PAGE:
The 2021 NFL draft cycle will be unique, different even than the challenging run-up to the 2020 draft that saw pro days and prospect visits canceled as the COVID-19 pandemic hit the country hard last spring.
This year, that part of the script will be flipped. The NFL scouting combine, which has happened annually in some form or another for nearly four decades, has been canceled this year. But the pro days are scheduled to happen, along with the possibility of regional combine sites allowing players to work out, be measured and interview with NFL clubs.
And despite a slew of other pre-draft all-star games being canceled, the Senior Bowl — a sui generis version of it, naturally — will happen as planned this year. Other pre-draft all-star games, such as the East-West Shrine Game, the NFLPA Collegiate Bowl and the Hula Bowl, have been canceled.
The Senior Bowl will go on. Held annually in Mobile, Ala., the event has grown in size, scope and importance in recent years under the guidance of executive director Jim Nagy. It’s a critical evaluation stage for any draft cycle. But the 2021 event likely will be even more important than normally given the pre-draft limitations elsewhere.
“Just talking to general managers around the league this season, outside of one GM who didn’t travel with his team to their games on Sundays, I haven’t talked to many who (were going) to many games to watch prospects,” Nagy told Yahoo Sports.
“I just can’t imagine getting to April if you’re a general manager and picking players that you’ve never seen physically before.”
But just because the players, scouts, coaches and others are shipping in from all parts of the country for Senior Bowl week doesn’t mean things will exactly be business as usual.
Extra safety measures, fewer Senior Bowl events
In years past, there were multiple events throughout the week, but this year it will be boiled down to mostly football — following Monday’s weigh-in, players will be limited to practices and the 72nd annual Senior Bowl game next Saturday.
Gone are the annual parade, the various civic events sponsored by the Senior Bowl and the annual media day that typically has kicked off the week.
“It’s really disappointing because we’ve worked really hard to build the week out, and we really see it growing even more in the future,” Nagy said. “Last year was a big step forward for that. But the main thing is getting these teams in front of these players. Getting them live exposure in front of scouts.”
The safety measures Nagy has put in place are starting to trickle out as the event gets closer. Media and scouts will have designated viewing spots for both practices and the game at the event’s new location, Hancock Whitney Stadium at the University of South Alabama in Mobile, which replaces Ladd-Peebles Stadium.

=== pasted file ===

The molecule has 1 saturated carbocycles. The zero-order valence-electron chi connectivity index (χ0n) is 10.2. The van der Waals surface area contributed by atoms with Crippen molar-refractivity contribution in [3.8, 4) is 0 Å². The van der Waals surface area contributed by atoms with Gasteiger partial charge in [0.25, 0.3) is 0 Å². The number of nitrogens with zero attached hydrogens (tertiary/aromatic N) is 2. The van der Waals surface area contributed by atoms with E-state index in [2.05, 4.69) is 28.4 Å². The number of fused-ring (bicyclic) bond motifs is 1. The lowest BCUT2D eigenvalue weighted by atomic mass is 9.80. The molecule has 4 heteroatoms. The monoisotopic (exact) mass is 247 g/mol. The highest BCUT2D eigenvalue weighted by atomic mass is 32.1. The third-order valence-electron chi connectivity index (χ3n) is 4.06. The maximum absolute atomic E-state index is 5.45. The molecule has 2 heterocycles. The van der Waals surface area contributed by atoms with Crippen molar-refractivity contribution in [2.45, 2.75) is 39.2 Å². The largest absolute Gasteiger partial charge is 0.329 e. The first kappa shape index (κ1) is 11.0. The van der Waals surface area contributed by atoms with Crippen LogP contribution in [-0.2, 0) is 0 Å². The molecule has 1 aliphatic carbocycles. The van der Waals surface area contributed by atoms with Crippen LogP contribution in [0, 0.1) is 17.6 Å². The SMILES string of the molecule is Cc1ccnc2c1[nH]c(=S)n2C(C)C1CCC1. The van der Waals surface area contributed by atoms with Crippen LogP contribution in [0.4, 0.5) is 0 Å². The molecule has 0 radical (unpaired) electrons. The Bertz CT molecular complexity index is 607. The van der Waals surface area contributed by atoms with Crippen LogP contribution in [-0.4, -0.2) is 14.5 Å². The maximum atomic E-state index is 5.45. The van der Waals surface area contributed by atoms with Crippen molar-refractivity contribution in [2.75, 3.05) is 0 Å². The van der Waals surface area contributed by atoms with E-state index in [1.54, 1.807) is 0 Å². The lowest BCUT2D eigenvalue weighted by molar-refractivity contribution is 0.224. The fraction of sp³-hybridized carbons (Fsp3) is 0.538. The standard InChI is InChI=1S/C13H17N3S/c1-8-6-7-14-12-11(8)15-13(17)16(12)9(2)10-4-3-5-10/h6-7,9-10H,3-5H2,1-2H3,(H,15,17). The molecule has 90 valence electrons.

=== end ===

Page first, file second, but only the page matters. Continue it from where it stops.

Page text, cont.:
“We’ve had a lot of time to prepare, there’s no doubt about that,” Nagy said. “It’s been a process putting the contingencies in place, and I think what we’ve all learned with COVID is that things can change quickly. So we are ready to adjust if we need.
“We have been in constant communication with the league, the teams, health officials, and we do really like our plan. We are going to keep everyone safe. I think at the minimum I can say that there will be plenty of testing during the week.”
Quarterbacks will be a big story
There are currently seven quarterbacks committed to attend this year’s Senior Bowl. All six have a shot at being drafted, with a handful of first-round and Day 2 (Rounds 2 and 3) possibilities.
The American Team roster, coached by Matt Rhule and the Panthers’ staff, features Alabama’s Mac Jones, Florida’s Kyle Trask, Texas A&M’s Kellen Mond and former Wake Forest and Georgia QB Jamie Newman.
The National Team, coached by Brian Flores and the Dolphins’ staff, will work with Texas’ Sam Ehlinger, Notre Dame’s Ian Book and Arkansas’ Feleipe Franks, who started in front of Trask at Florida in 2018 and 2019.
It’s possible that the National Team could receive another QB commitment along the way. Nagy told Yahoo that there were a total of nine quarterbacks who would be worthy of an invitation in the eyes of him and his staff.
Although he would not indicate which other quarterbacks might be on the game’s radar, some of those invitations included underclassmen who had completed their degrees and were eligible for the game, but it’s possible not all of them will have declared for this year’s draft.
Despite the notion he benefited greatly from his supporting cast, Jones is perhaps the one possible first-round pick in the QB lot, we believe. Leading the Crimson Tide to a national title this past season, Jones picked up where Tua Tagovailoa left off and displayed great poise, touch, toughness and leadership.
Bama had one of the most talented offenses in the country this season, and two of his offensive linemen and star RB Najee Harris also plan on attending. (Heisman Trophy winner DeVonta Smith also will be in Mobile, but the thumb injury he suffered in the national title game will prevent Smith from practicing or playing.)
Scouts have wanted to watch Jones outside the talent hive at Bama. The Senior Bowl rosters, of course, are just as loaded with NFL prospects, too, but seeing how Jones operates in unfamiliar surroundings with new teammates will be an important phase of his evaluation. Jones’ week, as it has for many Senior Bowl QB prospects in years past, could serve as a huge boost for his draft stock.
Similar questions and concerns exist with Trask, too, even if NFL scouts don’t view him now as a first-rounder. One scouting director we spoke with last week predicted that Trask could fall to Round 3.
But Nagy has been a fan of the Gators QB since he first saw him up close in Florida’s narrow loss to Joe Burrow and LSU in Baton Rouge prior to the Tigers winning the 2019 national title.